Why is preferred stock often called a hybrid between bonds and common stock?
Preferred stock is often considered a hybrid between bonds and common stock because it contains a mixture of many of the characteristics of each. Among the examples given in the chapter:
(1) Like a bond: preferred stock has a face or maturity or par value, it pays its holder a fixed amount each year, it normally has no voting privileges, it has priority above common stock in liquidation, it may contain a call feature or be convertible to common stock, the issue may require a sinking fund for its retirement, and it may contain indenture provisions.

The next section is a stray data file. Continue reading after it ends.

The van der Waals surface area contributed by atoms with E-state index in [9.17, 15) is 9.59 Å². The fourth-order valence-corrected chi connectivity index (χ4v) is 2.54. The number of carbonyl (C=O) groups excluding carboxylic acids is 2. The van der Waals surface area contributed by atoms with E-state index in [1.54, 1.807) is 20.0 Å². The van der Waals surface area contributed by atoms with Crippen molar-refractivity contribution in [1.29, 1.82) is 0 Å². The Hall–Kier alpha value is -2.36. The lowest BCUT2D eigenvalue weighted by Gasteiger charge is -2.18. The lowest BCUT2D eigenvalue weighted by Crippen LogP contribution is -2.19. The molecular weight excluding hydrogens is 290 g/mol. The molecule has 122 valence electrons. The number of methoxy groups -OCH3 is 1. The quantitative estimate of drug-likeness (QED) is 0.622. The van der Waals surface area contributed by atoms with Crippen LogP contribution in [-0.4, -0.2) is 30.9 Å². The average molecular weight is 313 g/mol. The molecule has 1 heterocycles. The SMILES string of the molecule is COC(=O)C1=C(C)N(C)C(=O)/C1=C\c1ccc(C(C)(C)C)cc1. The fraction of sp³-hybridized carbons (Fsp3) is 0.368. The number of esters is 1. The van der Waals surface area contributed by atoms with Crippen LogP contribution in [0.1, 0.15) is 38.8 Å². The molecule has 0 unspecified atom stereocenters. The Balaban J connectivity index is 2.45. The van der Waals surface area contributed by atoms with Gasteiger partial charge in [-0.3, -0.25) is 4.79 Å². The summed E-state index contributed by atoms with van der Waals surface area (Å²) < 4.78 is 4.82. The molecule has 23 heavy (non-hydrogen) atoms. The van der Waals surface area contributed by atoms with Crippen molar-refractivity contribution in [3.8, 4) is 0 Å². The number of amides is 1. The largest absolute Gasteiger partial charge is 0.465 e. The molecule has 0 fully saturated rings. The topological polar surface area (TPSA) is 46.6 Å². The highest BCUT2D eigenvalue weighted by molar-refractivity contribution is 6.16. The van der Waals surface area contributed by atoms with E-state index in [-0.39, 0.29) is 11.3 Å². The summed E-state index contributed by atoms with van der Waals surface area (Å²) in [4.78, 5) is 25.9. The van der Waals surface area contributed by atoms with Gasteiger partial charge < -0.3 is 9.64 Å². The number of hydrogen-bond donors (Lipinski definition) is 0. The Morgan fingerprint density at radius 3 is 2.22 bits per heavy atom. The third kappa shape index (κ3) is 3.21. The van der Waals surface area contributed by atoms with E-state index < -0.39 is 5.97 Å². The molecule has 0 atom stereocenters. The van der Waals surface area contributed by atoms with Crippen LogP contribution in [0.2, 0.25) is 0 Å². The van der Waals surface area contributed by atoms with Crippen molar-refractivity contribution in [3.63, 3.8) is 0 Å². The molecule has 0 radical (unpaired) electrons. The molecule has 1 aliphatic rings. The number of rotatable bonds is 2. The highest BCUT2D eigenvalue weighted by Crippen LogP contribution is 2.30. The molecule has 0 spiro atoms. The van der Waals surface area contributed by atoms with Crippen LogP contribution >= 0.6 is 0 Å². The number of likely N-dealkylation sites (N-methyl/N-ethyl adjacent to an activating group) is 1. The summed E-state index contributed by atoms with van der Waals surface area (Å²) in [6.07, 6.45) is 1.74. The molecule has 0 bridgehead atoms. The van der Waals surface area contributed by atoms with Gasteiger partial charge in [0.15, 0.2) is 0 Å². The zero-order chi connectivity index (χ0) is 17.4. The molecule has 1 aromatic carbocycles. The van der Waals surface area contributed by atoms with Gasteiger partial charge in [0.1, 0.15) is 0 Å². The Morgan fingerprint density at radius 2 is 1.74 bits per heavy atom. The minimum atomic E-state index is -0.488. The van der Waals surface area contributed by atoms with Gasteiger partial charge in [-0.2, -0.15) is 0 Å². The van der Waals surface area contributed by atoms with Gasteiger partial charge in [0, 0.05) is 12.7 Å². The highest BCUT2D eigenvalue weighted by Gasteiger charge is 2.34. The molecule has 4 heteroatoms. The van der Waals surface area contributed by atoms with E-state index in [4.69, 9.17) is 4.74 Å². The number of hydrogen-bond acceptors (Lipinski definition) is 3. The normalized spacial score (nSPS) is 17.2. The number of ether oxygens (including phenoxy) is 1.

(2) Like common stock: preferred stock normally does not have a fixed maturity, it pays a dividend, it may contain voting power, it has priority after all debt in liquidation, and dividends may adjust with the company’s income.